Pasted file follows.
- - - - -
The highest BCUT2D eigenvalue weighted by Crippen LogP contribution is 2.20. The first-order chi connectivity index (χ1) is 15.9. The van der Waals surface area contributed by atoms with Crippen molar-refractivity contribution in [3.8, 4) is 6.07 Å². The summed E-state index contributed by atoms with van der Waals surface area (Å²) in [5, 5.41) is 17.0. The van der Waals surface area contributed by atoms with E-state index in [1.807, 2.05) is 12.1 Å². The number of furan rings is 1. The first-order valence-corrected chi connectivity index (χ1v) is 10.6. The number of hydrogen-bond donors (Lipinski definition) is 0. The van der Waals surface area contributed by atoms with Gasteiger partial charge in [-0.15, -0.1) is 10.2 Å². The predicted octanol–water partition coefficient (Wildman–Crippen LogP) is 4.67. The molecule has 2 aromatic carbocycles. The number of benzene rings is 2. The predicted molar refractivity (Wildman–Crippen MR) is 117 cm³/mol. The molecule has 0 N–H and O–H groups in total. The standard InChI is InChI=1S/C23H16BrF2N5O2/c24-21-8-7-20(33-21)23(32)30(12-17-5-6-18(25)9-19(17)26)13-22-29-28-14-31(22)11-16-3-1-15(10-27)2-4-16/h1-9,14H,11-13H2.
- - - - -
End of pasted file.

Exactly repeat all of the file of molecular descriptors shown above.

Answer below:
The highest BCUT2D eigenvalue weighted by Crippen LogP contribution is 2.20. The first-order chi connectivity index (χ1) is 15.9. The van der Waals surface area contributed by atoms with Crippen molar-refractivity contribution in [3.8, 4) is 6.07 Å². The summed E-state index contributed by atoms with van der Waals surface area (Å²) in [5, 5.41) is 17.0. The van der Waals surface area contributed by atoms with E-state index in [1.807, 2.05) is 12.1 Å². The number of furan rings is 1. The first-order valence-corrected chi connectivity index (χ1v) is 10.6. The number of hydrogen-bond donors (Lipinski definition) is 0. The van der Waals surface area contributed by atoms with Gasteiger partial charge in [-0.15, -0.1) is 10.2 Å². The predicted octanol–water partition coefficient (Wildman–Crippen LogP) is 4.67. The molecule has 2 aromatic carbocycles. The number of benzene rings is 2. The predicted molar refractivity (Wildman–Crippen MR) is 117 cm³/mol. The molecule has 0 N–H and O–H groups in total. The standard InChI is InChI=1S/C23H16BrF2N5O2/c24-21-8-7-20(33-21)23(32)30(12-17-5-6-18(25)9-19(17)26)13-22-29-28-14-31(22)11-16-3-1-15(10-27)2-4-16/h1-9,14H,11-13H2.